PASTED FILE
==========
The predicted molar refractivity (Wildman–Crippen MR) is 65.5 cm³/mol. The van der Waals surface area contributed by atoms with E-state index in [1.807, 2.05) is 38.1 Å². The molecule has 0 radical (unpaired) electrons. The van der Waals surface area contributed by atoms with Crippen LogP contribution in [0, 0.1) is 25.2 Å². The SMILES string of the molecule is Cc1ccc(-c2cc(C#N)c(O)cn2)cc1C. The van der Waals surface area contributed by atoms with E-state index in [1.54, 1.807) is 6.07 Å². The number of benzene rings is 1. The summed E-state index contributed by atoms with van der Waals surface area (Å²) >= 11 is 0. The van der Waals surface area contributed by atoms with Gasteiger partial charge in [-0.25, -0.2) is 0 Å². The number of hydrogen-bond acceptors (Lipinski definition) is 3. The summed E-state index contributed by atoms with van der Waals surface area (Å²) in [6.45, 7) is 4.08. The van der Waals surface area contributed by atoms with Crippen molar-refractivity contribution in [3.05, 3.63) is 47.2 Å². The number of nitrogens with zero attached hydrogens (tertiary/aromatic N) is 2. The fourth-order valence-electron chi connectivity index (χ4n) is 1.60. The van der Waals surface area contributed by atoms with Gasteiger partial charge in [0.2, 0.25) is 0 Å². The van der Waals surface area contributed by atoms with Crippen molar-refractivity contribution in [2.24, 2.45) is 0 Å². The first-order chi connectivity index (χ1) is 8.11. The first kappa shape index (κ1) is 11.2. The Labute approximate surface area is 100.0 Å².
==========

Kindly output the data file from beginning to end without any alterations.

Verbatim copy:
The predicted molar refractivity (Wildman–Crippen MR) is 65.5 cm³/mol. The van der Waals surface area contributed by atoms with E-state index in [1.807, 2.05) is 38.1 Å². The molecule has 0 radical (unpaired) electrons. The van der Waals surface area contributed by atoms with Crippen LogP contribution in [0, 0.1) is 25.2 Å². The SMILES string of the molecule is Cc1ccc(-c2cc(C#N)c(O)cn2)cc1C. The van der Waals surface area contributed by atoms with E-state index in [1.54, 1.807) is 6.07 Å². The number of benzene rings is 1. The summed E-state index contributed by atoms with van der Waals surface area (Å²) >= 11 is 0. The van der Waals surface area contributed by atoms with Gasteiger partial charge in [-0.25, -0.2) is 0 Å². The number of hydrogen-bond acceptors (Lipinski definition) is 3. The summed E-state index contributed by atoms with van der Waals surface area (Å²) in [6.45, 7) is 4.08. The van der Waals surface area contributed by atoms with Crippen molar-refractivity contribution in [3.05, 3.63) is 47.2 Å². The number of nitrogens with zero attached hydrogens (tertiary/aromatic N) is 2. The fourth-order valence-electron chi connectivity index (χ4n) is 1.60. The van der Waals surface area contributed by atoms with Gasteiger partial charge in [0.2, 0.25) is 0 Å². The van der Waals surface area contributed by atoms with Crippen molar-refractivity contribution in [2.24, 2.45) is 0 Å². The first-order chi connectivity index (χ1) is 8.11. The first kappa shape index (κ1) is 11.2. The Labute approximate surface area is 100.0 Å².